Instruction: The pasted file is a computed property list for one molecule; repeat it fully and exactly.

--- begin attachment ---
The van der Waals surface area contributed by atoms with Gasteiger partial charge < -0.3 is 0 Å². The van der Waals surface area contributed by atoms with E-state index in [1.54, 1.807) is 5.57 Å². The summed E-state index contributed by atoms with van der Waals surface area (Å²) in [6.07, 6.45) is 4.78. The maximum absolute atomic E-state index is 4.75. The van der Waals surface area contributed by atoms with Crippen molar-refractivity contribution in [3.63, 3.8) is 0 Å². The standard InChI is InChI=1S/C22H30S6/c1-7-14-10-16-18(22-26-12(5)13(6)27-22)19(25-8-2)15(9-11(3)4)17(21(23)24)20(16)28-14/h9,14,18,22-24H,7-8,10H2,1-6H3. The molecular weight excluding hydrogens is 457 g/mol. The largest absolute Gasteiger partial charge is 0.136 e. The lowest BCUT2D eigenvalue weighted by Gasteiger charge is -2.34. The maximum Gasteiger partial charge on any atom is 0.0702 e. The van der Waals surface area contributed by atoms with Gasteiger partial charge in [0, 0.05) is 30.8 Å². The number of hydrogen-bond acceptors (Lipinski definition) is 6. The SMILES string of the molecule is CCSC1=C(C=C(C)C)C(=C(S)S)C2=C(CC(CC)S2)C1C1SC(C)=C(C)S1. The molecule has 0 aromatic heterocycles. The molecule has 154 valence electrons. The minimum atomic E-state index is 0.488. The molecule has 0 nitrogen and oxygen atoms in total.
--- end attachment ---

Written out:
The van der Waals surface area contributed by atoms with Gasteiger partial charge < -0.3 is 0 Å². The van der Waals surface area contributed by atoms with E-state index in [1.54, 1.807) is 5.57 Å². The summed E-state index contributed by atoms with van der Waals surface area (Å²) in [6.07, 6.45) is 4.78. The maximum absolute atomic E-state index is 4.75. The van der Waals surface area contributed by atoms with Crippen molar-refractivity contribution in [3.63, 3.8) is 0 Å². The standard InChI is InChI=1S/C22H30S6/c1-7-14-10-16-18(22-26-12(5)13(6)27-22)19(25-8-2)15(9-11(3)4)17(21(23)24)20(16)28-14/h9,14,18,22-24H,7-8,10H2,1-6H3. The molecular weight excluding hydrogens is 457 g/mol. The largest absolute Gasteiger partial charge is 0.136 e. The lowest BCUT2D eigenvalue weighted by Gasteiger charge is -2.34. The maximum Gasteiger partial charge on any atom is 0.0702 e. The van der Waals surface area contributed by atoms with Gasteiger partial charge in [0, 0.05) is 30.8 Å². The number of hydrogen-bond acceptors (Lipinski definition) is 6. The SMILES string of the molecule is CCSC1=C(C=C(C)C)C(=C(S)S)C2=C(CC(CC)S2)C1C1SC(C)=C(C)S1. The molecule has 0 aromatic heterocycles. The molecule has 154 valence electrons. The minimum atomic E-state index is 0.488. The molecule has 0 nitrogen and oxygen atoms in total.